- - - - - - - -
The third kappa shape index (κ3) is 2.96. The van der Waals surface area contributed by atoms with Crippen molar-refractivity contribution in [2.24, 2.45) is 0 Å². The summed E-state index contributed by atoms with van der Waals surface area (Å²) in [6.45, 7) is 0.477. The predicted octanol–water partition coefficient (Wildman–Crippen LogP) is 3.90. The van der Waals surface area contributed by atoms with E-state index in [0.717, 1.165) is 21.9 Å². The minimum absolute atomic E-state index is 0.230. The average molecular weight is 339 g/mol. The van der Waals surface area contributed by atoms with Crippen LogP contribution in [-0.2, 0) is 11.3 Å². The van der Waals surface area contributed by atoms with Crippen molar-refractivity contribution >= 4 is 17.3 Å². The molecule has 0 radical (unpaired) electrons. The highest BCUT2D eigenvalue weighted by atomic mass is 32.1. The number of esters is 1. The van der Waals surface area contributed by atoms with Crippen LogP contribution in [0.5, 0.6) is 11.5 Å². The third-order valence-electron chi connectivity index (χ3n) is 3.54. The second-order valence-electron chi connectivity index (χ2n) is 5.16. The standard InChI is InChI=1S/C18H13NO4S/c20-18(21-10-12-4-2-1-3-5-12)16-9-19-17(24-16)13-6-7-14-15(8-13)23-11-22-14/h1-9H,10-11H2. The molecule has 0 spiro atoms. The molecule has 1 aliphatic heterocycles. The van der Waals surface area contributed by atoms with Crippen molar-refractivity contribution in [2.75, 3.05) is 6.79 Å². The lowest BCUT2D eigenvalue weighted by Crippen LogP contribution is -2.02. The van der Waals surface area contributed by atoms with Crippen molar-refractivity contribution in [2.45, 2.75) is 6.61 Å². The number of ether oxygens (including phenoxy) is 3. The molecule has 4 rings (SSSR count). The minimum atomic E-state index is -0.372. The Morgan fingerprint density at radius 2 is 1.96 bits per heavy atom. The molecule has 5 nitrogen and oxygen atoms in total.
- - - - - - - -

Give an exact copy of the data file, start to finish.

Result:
The third kappa shape index (κ3) is 2.96. The van der Waals surface area contributed by atoms with Crippen molar-refractivity contribution in [2.24, 2.45) is 0 Å². The summed E-state index contributed by atoms with van der Waals surface area (Å²) in [6.45, 7) is 0.477. The predicted octanol–water partition coefficient (Wildman–Crippen LogP) is 3.90. The van der Waals surface area contributed by atoms with E-state index in [0.717, 1.165) is 21.9 Å². The minimum absolute atomic E-state index is 0.230. The average molecular weight is 339 g/mol. The van der Waals surface area contributed by atoms with Crippen LogP contribution in [-0.2, 0) is 11.3 Å². The van der Waals surface area contributed by atoms with Crippen molar-refractivity contribution >= 4 is 17.3 Å². The molecule has 0 radical (unpaired) electrons. The highest BCUT2D eigenvalue weighted by atomic mass is 32.1. The number of esters is 1. The van der Waals surface area contributed by atoms with Crippen LogP contribution in [0.5, 0.6) is 11.5 Å². The third-order valence-electron chi connectivity index (χ3n) is 3.54. The second-order valence-electron chi connectivity index (χ2n) is 5.16. The standard InChI is InChI=1S/C18H13NO4S/c20-18(21-10-12-4-2-1-3-5-12)16-9-19-17(24-16)13-6-7-14-15(8-13)23-11-22-14/h1-9H,10-11H2. The molecule has 0 spiro atoms. The molecule has 1 aliphatic heterocycles. The van der Waals surface area contributed by atoms with Crippen molar-refractivity contribution in [2.75, 3.05) is 6.79 Å². The lowest BCUT2D eigenvalue weighted by Crippen LogP contribution is -2.02. The van der Waals surface area contributed by atoms with Crippen molar-refractivity contribution in [2.45, 2.75) is 6.61 Å². The number of ether oxygens (including phenoxy) is 3. The molecule has 4 rings (SSSR count). The minimum atomic E-state index is -0.372. The Morgan fingerprint density at radius 2 is 1.96 bits per heavy atom. The molecule has 5 nitrogen and oxygen atoms in total.